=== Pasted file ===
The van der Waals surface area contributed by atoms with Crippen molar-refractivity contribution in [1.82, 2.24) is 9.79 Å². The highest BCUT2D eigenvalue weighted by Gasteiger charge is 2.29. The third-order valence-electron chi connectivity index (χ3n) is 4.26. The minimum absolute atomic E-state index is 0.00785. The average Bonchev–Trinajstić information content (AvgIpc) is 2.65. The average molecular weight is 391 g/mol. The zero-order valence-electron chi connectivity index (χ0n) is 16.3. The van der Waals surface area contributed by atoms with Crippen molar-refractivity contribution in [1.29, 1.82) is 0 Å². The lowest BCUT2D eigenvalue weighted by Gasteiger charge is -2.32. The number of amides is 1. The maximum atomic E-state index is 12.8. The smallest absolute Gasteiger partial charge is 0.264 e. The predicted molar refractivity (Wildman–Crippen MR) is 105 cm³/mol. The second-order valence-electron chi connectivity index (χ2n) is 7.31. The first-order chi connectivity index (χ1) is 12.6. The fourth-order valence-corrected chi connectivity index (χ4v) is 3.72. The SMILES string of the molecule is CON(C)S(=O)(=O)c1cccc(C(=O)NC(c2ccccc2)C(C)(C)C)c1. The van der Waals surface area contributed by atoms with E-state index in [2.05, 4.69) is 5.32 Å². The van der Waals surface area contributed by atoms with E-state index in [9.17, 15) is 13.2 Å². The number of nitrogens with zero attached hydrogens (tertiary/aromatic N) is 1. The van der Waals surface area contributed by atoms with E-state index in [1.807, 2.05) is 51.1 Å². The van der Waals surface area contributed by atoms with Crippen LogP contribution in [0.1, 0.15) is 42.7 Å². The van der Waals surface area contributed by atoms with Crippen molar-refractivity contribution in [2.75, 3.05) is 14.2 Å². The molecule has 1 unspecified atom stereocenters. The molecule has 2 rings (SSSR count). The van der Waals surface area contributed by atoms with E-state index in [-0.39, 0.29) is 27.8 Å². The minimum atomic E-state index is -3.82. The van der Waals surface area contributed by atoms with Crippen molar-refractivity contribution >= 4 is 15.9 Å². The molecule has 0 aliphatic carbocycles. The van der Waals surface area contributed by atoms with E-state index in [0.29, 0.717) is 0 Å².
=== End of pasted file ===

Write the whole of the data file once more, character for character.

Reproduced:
The van der Waals surface area contributed by atoms with Crippen molar-refractivity contribution in [1.82, 2.24) is 9.79 Å². The highest BCUT2D eigenvalue weighted by Gasteiger charge is 2.29. The third-order valence-electron chi connectivity index (χ3n) is 4.26. The minimum absolute atomic E-state index is 0.00785. The average Bonchev–Trinajstić information content (AvgIpc) is 2.65. The average molecular weight is 391 g/mol. The zero-order valence-electron chi connectivity index (χ0n) is 16.3. The van der Waals surface area contributed by atoms with Crippen molar-refractivity contribution in [1.29, 1.82) is 0 Å². The lowest BCUT2D eigenvalue weighted by Gasteiger charge is -2.32. The number of amides is 1. The maximum atomic E-state index is 12.8. The smallest absolute Gasteiger partial charge is 0.264 e. The predicted molar refractivity (Wildman–Crippen MR) is 105 cm³/mol. The second-order valence-electron chi connectivity index (χ2n) is 7.31. The first-order chi connectivity index (χ1) is 12.6. The fourth-order valence-corrected chi connectivity index (χ4v) is 3.72. The SMILES string of the molecule is CON(C)S(=O)(=O)c1cccc(C(=O)NC(c2ccccc2)C(C)(C)C)c1. The van der Waals surface area contributed by atoms with E-state index in [2.05, 4.69) is 5.32 Å². The van der Waals surface area contributed by atoms with E-state index in [9.17, 15) is 13.2 Å². The number of nitrogens with zero attached hydrogens (tertiary/aromatic N) is 1. The van der Waals surface area contributed by atoms with E-state index in [1.807, 2.05) is 51.1 Å². The van der Waals surface area contributed by atoms with Crippen LogP contribution in [0.1, 0.15) is 42.7 Å². The van der Waals surface area contributed by atoms with Crippen molar-refractivity contribution in [2.75, 3.05) is 14.2 Å². The molecule has 1 unspecified atom stereocenters. The molecule has 2 rings (SSSR count). The van der Waals surface area contributed by atoms with E-state index in [-0.39, 0.29) is 27.8 Å². The minimum atomic E-state index is -3.82. The van der Waals surface area contributed by atoms with Crippen molar-refractivity contribution >= 4 is 15.9 Å². The molecule has 0 aliphatic carbocycles. The van der Waals surface area contributed by atoms with E-state index in [0.29, 0.717) is 0 Å².